Never would I have ever dreamt of becoming a rock climber. I categorized it an extreme sport for the brash and the reckless; for a certain set of uniquely skilled adventurers. Yet somehow, I found myself (alone) one weekend on a four hour bus ride for the sole purpose of checking out the 40,000 square feet Brooklyn Boulders in Boston.
It started this past summer when I visited Brooklyn Boulders on a whim, dragged along by my REI card-carrying friends. I rented shoes, a chalk bag, and approached the walls with confidence, as a former gymnast. It was a lot harder than I expected; the lowest “grade” in difficulty (V0) proved to be a challenge that repeatedly humbled me to the ground. My pride was suffering as much as the underused muscles in my hands were.
I tried the wall again and flailed a foot around when I heard a voice behind me, “you’ve got a hold by your knee, bring your hip in and foot up onto it,”. I followed the disembodied instructions and managed to climb a bit higher. There I discovered the unique sense of community, of camaraderie, in rock climbing gyms. It’s a comforting feeling, that we’re all trying to get from point A to point B, by overcoming personal challenges. It’s the encouragement and support from others who’ve already traversed the routes you’re on that guides you along the way.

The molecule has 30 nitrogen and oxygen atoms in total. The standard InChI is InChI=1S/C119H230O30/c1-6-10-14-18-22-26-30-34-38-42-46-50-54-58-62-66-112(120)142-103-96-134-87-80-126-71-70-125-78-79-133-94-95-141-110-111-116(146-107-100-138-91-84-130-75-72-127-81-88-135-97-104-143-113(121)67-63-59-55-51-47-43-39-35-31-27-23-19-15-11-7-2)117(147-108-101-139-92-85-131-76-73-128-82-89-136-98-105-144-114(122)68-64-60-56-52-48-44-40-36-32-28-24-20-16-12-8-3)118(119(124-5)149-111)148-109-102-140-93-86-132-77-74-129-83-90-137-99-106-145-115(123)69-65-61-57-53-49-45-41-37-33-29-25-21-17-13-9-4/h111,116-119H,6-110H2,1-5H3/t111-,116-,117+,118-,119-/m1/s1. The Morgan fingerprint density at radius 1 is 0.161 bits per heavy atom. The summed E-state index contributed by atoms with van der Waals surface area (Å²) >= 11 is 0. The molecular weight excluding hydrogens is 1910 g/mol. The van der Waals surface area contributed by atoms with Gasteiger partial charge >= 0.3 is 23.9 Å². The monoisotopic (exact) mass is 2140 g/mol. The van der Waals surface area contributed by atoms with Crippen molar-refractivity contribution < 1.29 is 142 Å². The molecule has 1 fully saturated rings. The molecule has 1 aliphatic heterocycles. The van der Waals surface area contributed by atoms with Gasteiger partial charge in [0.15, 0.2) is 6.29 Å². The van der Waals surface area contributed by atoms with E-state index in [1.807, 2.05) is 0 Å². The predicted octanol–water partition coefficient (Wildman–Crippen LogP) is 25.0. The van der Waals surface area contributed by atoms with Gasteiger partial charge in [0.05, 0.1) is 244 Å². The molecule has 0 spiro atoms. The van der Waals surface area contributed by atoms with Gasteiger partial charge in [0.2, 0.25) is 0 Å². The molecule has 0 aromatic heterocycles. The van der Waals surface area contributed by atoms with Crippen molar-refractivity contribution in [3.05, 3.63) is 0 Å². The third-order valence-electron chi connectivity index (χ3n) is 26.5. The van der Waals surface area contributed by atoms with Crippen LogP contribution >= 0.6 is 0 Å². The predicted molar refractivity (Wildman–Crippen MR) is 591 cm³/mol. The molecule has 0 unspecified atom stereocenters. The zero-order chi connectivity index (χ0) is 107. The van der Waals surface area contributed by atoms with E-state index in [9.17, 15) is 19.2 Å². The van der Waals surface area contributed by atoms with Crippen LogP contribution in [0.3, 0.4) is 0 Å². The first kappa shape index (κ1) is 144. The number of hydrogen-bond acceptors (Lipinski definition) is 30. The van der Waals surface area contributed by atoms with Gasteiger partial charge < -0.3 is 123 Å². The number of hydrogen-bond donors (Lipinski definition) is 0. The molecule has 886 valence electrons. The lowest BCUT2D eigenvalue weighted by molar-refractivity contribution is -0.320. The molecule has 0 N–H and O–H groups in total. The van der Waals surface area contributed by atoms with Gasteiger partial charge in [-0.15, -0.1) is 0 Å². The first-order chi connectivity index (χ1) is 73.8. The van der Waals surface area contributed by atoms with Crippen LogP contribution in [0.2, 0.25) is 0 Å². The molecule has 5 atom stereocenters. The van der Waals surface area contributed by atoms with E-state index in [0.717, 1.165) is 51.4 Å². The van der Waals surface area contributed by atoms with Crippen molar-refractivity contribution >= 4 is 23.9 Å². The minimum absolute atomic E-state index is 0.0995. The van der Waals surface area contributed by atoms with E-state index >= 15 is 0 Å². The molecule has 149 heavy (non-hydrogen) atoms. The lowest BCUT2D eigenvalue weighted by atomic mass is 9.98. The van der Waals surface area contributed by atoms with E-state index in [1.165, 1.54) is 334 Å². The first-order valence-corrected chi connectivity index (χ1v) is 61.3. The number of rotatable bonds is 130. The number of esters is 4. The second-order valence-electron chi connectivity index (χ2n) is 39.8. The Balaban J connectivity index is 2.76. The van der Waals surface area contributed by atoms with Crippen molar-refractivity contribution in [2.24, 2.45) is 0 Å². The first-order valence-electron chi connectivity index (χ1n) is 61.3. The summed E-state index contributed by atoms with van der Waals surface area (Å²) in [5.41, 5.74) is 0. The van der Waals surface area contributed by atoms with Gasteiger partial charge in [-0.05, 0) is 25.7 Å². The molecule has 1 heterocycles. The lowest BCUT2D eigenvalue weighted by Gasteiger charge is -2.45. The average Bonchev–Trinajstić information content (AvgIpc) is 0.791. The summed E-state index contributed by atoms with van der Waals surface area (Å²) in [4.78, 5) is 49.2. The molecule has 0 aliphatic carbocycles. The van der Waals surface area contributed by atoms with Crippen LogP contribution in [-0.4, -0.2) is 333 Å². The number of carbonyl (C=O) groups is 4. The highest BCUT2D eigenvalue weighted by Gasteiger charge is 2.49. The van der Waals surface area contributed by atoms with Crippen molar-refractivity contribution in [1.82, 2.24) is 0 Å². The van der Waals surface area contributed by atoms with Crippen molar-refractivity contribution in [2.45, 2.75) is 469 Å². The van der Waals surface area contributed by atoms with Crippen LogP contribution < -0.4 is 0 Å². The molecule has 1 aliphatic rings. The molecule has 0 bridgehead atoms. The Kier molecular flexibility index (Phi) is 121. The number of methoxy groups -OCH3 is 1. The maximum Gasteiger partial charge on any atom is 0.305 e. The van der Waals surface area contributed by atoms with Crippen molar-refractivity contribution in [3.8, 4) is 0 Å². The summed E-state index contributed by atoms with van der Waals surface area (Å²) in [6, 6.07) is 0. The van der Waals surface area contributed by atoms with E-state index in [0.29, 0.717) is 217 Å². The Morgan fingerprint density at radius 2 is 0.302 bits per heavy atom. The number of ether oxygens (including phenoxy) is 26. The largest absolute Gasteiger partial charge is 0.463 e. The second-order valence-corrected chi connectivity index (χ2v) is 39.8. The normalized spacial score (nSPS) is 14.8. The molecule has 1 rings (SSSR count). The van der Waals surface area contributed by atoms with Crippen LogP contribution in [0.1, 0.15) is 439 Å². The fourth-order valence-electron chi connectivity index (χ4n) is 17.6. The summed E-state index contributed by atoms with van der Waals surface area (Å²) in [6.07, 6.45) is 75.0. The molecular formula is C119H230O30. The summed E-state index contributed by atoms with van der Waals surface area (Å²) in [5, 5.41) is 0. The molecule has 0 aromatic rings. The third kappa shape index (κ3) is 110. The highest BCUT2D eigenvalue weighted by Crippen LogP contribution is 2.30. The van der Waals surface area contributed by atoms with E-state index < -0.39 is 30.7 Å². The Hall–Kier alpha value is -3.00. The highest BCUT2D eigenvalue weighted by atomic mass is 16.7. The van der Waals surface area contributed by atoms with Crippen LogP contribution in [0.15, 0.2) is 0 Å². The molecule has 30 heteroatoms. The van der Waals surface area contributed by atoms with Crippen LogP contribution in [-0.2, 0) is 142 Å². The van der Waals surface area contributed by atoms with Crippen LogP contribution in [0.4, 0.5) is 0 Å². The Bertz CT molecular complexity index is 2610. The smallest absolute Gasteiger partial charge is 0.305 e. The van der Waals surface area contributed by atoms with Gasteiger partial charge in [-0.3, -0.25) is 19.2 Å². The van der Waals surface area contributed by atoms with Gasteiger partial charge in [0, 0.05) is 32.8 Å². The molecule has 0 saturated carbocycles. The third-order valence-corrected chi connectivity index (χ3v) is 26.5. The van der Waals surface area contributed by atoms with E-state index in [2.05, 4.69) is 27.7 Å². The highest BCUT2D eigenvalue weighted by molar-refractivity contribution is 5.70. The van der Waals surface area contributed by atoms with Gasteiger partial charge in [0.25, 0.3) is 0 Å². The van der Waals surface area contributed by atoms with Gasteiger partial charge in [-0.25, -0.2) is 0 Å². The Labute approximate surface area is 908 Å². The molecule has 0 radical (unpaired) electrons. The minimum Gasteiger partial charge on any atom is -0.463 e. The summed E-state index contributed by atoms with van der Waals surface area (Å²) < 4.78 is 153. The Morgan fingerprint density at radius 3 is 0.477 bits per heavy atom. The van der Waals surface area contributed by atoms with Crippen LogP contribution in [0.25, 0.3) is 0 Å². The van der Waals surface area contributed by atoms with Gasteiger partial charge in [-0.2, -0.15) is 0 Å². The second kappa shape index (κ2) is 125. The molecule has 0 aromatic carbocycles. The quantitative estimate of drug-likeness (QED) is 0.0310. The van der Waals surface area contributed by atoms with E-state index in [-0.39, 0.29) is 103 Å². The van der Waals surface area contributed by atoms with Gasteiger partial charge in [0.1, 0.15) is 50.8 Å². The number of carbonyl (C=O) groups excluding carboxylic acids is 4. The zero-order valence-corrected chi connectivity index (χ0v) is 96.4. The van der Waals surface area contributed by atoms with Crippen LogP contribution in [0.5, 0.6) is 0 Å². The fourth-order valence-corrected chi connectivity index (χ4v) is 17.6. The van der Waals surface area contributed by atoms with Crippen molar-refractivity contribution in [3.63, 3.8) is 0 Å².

When I arrived to the enormous gym in Boston, I climbed the fifty-foot auto-belay, placing my life and safety into the motor of a machine. At the pinnacle was a window with a promised view. I was shaking about thirty-five feet up, in part due to nerves, and in part due to exhausted muscles, and stopped. Earlier, an eight-year old boy had struck up a conversation with me about rock climbing. I asked him what his mindset was when on the walls, and he replied that one has to be “calm, not too sweaty, and you have to leave the real world outside of the gym,”. I smiled thinking about that innocent, zen-like approach, and proceeded to reach the top where I was rewarded with a beautiful view of the Boston skyline.
Hours of climbing later, I sat in the wood sauna of the locker room and realized that rock climbing is more than a sport; it’s a metaphor for life. Confidence is key, as is physical and mental strength, as most endeavors in life require. Belaying involves a certain amount of trust, required of any relationship in life. Bouldering involves nothing but you and the walls that emerge from nature and are replicated in gyms.
It’s about not giving up, even when things seem hard, to get where you want to go.